A similar impulse motivates Bear 71, a complex transmedia project that places participants in the paws of a majestic Canadian bear. Bear 71 utilizes surveillance footage from throughout the Canadian Rockies of bears and other animals in their natural habitats, online engagement that cannily employs face-recognition software, and real-world participation in Park City and beyond (Festivalgoers can encounter actual bear traps at two different locations in town). The effect is an entertaining game-play offering invaluable insight into the plight of animals that have been tragically disoriented by the encroachments of civilization.
Meanwhile Molleindustria, the business shingle of plucky game designer Paolo Pedercini draws attention to political and economic injustice through video games that subvert expectations of competition and success. Stridently entitled Radical Games Against the Tyranny of Entertainment, his exhibit includes games in which players manage a McDonalds (overworking and firing employees at will) and futilely attempt to work at a series of short order and assembly-line jobs. Pedercini describes his work as “a way to spread positive messages through the medium of video games. It’s essentially some kind of homeopathic remedy to the stupidity of mainstream entertainment.” Cheekily placed directly on the floor adjacent to the Molleindustria consoles you’ll find My Generation, an installation by Eva and Franco Mattes that consists of a busted old PC and a classically beige monitor placed haphazardly on its side that plays hilarious found-footage clips of kids freaking out at misbehaving computers. The ten-year old equipment is already obsolete, but the frustration with technology is likely eternal.
As it happens, the least technologically sophisticated piece in New Frontier might prove to be the most impactful. For Question Bridge: Black Males, a team of artists (Chris Johnson and Hank Willis Thomas, with Bayete Ross Smith and Kamal Sinclair) started with a straightforward documentary project that blossomed into a reclamation of the notion of social networks. The team asked ordinary American black men to stare into a camera and pose a meaningful question to a fellow black man. “We think of black men as the most opaque demographic in our culture,” Johnson said. “How do you really get at how black men think, what issues concern them, what solutions do they have for their own problems, how much awareness do they have?” And so Question Bridge was developed so that they could ask one another, from sons to fathers, workers to incarcerated prisoners, candid questions like, “When you wake up in the morning, do you see first a man or a black man?” For New Frontier, the team installed five monitors side-by-side, on which questions and answers were elegantly arranged to create deeply affecting virtual conversations. Along the way, the artists found themselves developing a new kind of dialogic process, one they hope will come to incorporate 200,000 voices and ultimately live and grow exponentially online.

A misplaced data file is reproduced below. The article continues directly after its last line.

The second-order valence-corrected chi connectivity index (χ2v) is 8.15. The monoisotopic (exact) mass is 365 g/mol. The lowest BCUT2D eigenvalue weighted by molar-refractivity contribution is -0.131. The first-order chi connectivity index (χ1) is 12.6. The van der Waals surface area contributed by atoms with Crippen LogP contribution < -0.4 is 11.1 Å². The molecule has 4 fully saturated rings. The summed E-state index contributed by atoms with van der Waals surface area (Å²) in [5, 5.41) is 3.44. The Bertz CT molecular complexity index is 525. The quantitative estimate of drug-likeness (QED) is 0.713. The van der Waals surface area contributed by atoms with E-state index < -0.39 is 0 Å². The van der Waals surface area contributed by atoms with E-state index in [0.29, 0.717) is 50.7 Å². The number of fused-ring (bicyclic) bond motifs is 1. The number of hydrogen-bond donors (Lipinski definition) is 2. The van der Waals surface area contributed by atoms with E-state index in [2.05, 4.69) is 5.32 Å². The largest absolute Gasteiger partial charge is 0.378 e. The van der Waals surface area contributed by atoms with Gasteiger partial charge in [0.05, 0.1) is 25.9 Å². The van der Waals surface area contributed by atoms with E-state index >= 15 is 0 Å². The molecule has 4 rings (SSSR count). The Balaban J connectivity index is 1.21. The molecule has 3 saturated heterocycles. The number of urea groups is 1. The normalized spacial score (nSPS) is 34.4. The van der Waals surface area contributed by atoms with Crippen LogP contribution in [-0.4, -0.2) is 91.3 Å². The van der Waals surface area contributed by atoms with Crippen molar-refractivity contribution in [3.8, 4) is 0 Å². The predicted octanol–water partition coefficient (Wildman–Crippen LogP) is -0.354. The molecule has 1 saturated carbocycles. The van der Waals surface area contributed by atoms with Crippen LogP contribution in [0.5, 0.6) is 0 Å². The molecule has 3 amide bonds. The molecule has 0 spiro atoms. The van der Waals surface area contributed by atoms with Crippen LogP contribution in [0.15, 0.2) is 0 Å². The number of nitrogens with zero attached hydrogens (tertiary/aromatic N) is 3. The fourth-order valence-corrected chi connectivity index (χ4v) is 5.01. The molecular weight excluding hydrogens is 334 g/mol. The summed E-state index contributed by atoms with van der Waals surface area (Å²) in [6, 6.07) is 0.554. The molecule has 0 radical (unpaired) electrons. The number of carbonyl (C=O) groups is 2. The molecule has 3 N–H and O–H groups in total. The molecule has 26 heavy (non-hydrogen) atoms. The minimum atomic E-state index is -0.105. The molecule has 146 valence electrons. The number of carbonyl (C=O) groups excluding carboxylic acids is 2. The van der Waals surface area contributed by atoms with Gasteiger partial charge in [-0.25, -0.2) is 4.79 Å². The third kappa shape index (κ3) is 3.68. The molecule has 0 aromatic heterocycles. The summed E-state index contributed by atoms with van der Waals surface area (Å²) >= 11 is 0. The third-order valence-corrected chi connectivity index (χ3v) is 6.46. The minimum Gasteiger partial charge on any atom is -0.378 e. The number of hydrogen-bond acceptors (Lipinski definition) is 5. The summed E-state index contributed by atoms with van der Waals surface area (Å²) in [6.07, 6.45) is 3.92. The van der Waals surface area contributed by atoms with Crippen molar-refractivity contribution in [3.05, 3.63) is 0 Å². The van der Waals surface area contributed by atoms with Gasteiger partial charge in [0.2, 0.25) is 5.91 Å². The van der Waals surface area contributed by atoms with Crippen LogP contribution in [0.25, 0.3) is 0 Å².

Question Bridge was developed at the Sundance Institute’s inaugural New Frontier Story Lab last October; and Frilot said the Institute is committed to helping the team reach those goals and take the process further, eventually replicating the process with other demographics, and encouraging others to build on the concept. “I think Question Bridge has the potential to be a game changer,” she said. “Pieces like this, that bring the craft of documentary and photography into the social network, can really change how we think about what a social network can be. As opposed to “Like” or don’t like, this is communication that’s human, that cracks you open, and accesses your vulnerability.”
The future has arrived, but it’s also always changing, and the works at this year’s New Frontier suggest numerous ways in which the cinematic arts, social interaction, and political engagement are fertile terrains for change and evolution. Sundance Institute Founder and President Robert Redford, who spent Thursday afternoon digging into each exhibit and engaging with each of the artists—he could be spotted sinking into Ho’s beanbag clouds and managing at Molleindustria’s McDonald’s—spoke of the vital role that New Frontier will play not only in the future of the Festival, but in the culture at large. “When we started the Festival the idea was that we should never rest on our laurels,” he said, “and this is one of the things that allows us to look forward, not get stuck. I think this is the future. Hybrid situations, where technology and art are coming together.” For the duration of the Festival, and through May 19 in Salt Lake City, New Frontier is where you can see not only art and technology but also the past, present, and future of visual culture come together, debate, and create the world anew.